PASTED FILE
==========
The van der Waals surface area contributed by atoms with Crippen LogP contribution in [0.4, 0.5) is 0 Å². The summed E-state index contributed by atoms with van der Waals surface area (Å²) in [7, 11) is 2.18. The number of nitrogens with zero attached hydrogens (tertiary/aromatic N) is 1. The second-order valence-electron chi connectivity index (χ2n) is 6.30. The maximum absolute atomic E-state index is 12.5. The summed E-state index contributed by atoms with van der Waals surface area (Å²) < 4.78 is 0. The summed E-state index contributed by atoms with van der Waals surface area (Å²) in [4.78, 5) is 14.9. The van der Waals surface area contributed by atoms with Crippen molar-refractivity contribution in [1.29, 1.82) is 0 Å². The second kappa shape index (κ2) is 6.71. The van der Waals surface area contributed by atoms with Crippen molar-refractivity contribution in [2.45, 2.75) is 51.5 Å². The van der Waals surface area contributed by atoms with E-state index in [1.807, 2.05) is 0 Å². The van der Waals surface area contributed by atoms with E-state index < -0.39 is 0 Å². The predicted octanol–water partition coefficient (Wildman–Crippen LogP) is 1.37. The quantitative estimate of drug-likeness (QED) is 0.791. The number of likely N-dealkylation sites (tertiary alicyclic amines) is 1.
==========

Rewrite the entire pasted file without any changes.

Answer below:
The van der Waals surface area contributed by atoms with Crippen LogP contribution in [0.4, 0.5) is 0 Å². The summed E-state index contributed by atoms with van der Waals surface area (Å²) in [7, 11) is 2.18. The number of nitrogens with zero attached hydrogens (tertiary/aromatic N) is 1. The second-order valence-electron chi connectivity index (χ2n) is 6.30. The maximum absolute atomic E-state index is 12.5. The summed E-state index contributed by atoms with van der Waals surface area (Å²) < 4.78 is 0. The summed E-state index contributed by atoms with van der Waals surface area (Å²) in [4.78, 5) is 14.9. The van der Waals surface area contributed by atoms with Crippen molar-refractivity contribution in [1.29, 1.82) is 0 Å². The second kappa shape index (κ2) is 6.71. The van der Waals surface area contributed by atoms with Crippen molar-refractivity contribution in [2.45, 2.75) is 51.5 Å². The van der Waals surface area contributed by atoms with E-state index in [1.807, 2.05) is 0 Å². The van der Waals surface area contributed by atoms with E-state index < -0.39 is 0 Å². The predicted octanol–water partition coefficient (Wildman–Crippen LogP) is 1.37. The quantitative estimate of drug-likeness (QED) is 0.791. The number of likely N-dealkylation sites (tertiary alicyclic amines) is 1.